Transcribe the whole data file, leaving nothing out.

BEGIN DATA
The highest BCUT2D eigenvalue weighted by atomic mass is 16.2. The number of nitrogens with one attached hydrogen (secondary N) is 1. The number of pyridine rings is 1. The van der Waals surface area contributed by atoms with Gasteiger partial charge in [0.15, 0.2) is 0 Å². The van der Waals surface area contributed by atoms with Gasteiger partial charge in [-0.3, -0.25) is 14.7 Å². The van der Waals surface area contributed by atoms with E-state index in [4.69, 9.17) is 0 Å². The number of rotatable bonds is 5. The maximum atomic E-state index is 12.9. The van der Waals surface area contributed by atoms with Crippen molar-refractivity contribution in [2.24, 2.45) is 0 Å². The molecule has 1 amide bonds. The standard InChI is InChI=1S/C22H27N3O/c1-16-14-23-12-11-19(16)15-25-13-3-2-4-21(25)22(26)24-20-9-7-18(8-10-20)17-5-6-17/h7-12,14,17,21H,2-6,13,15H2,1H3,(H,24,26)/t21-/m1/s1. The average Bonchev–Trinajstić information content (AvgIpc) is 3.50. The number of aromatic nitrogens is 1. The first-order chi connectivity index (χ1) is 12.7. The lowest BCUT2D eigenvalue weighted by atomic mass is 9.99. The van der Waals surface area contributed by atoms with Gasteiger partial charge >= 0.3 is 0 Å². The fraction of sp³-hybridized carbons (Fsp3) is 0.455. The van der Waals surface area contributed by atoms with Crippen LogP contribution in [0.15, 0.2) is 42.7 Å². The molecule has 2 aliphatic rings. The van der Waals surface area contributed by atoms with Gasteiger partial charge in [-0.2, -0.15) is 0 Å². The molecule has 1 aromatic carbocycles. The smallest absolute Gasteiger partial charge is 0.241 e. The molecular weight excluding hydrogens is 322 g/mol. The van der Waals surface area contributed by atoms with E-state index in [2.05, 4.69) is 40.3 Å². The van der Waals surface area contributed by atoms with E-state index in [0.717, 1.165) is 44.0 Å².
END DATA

The highest BCUT2D eigenvalue weighted by atomic mass is 16.2. The number of nitrogens with one attached hydrogen (secondary N) is 1. The number of pyridine rings is 1. The van der Waals surface area contributed by atoms with Gasteiger partial charge in [0.15, 0.2) is 0 Å². The van der Waals surface area contributed by atoms with Gasteiger partial charge in [-0.3, -0.25) is 14.7 Å². The van der Waals surface area contributed by atoms with E-state index in [4.69, 9.17) is 0 Å². The number of rotatable bonds is 5. The maximum atomic E-state index is 12.9. The van der Waals surface area contributed by atoms with Crippen molar-refractivity contribution in [2.24, 2.45) is 0 Å². The molecule has 1 amide bonds. The standard InChI is InChI=1S/C22H27N3O/c1-16-14-23-12-11-19(16)15-25-13-3-2-4-21(25)22(26)24-20-9-7-18(8-10-20)17-5-6-17/h7-12,14,17,21H,2-6,13,15H2,1H3,(H,24,26)/t21-/m1/s1. The average Bonchev–Trinajstić information content (AvgIpc) is 3.50. The number of aromatic nitrogens is 1. The first-order chi connectivity index (χ1) is 12.7. The lowest BCUT2D eigenvalue weighted by atomic mass is 9.99. The van der Waals surface area contributed by atoms with Gasteiger partial charge >= 0.3 is 0 Å². The fraction of sp³-hybridized carbons (Fsp3) is 0.455. The van der Waals surface area contributed by atoms with Crippen LogP contribution in [0.15, 0.2) is 42.7 Å². The molecule has 2 aliphatic rings. The van der Waals surface area contributed by atoms with Gasteiger partial charge in [-0.2, -0.15) is 0 Å². The molecule has 1 aromatic carbocycles. The smallest absolute Gasteiger partial charge is 0.241 e. The molecular weight excluding hydrogens is 322 g/mol. The van der Waals surface area contributed by atoms with E-state index in [2.05, 4.69) is 40.3 Å². The van der Waals surface area contributed by atoms with E-state index in [0.717, 1.165) is 44.0 Å².